When Banks and Porter left Alexandria and started toward Shreveport, Porter took only 12 gunboats and 30 transports. The river was still low in spots, which made travel slow. Banks led his troops along a narrow road far from the river. This meant that Banks and Porter could not support each other, which was a serious tactical error.


     Banks' men were strung out for more than 20 miles along the road to Shreveport. Awaiting him near Mansfield on April 8 was Taylor’s smaller, but more concentrated, army. Taylor seized his chance and attacked. Banks’ soldiers, tired and panicked, fled back down the road chased by Taylor’s cavalry. This Confederate victory marked the end of the Union advance toward Shreveport.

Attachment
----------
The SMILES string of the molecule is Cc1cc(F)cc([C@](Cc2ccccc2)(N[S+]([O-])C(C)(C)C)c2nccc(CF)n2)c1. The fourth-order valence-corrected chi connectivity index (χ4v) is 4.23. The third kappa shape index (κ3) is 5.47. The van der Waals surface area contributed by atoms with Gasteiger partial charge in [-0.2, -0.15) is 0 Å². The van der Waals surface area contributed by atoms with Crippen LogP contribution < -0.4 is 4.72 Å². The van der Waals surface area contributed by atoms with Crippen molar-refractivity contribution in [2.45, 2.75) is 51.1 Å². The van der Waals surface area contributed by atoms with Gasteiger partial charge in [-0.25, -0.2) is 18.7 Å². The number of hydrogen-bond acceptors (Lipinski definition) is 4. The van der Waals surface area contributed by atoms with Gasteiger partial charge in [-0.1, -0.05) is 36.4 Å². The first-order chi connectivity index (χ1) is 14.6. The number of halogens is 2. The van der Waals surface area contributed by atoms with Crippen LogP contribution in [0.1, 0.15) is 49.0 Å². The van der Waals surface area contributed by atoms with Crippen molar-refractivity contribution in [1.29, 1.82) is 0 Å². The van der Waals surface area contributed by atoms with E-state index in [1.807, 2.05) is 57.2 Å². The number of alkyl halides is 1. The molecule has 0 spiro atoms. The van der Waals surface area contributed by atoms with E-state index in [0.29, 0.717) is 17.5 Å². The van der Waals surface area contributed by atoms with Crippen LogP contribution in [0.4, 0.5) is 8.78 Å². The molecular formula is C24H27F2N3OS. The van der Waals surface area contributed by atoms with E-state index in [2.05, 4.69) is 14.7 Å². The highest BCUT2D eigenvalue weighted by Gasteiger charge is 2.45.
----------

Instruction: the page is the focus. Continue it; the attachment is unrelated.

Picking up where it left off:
(Below) Rebel attack on our gun-boats in the Red River. Harper's Weekly May 14, 1864. Courtesy of the Library of Congress. LC-USZ62-117668.

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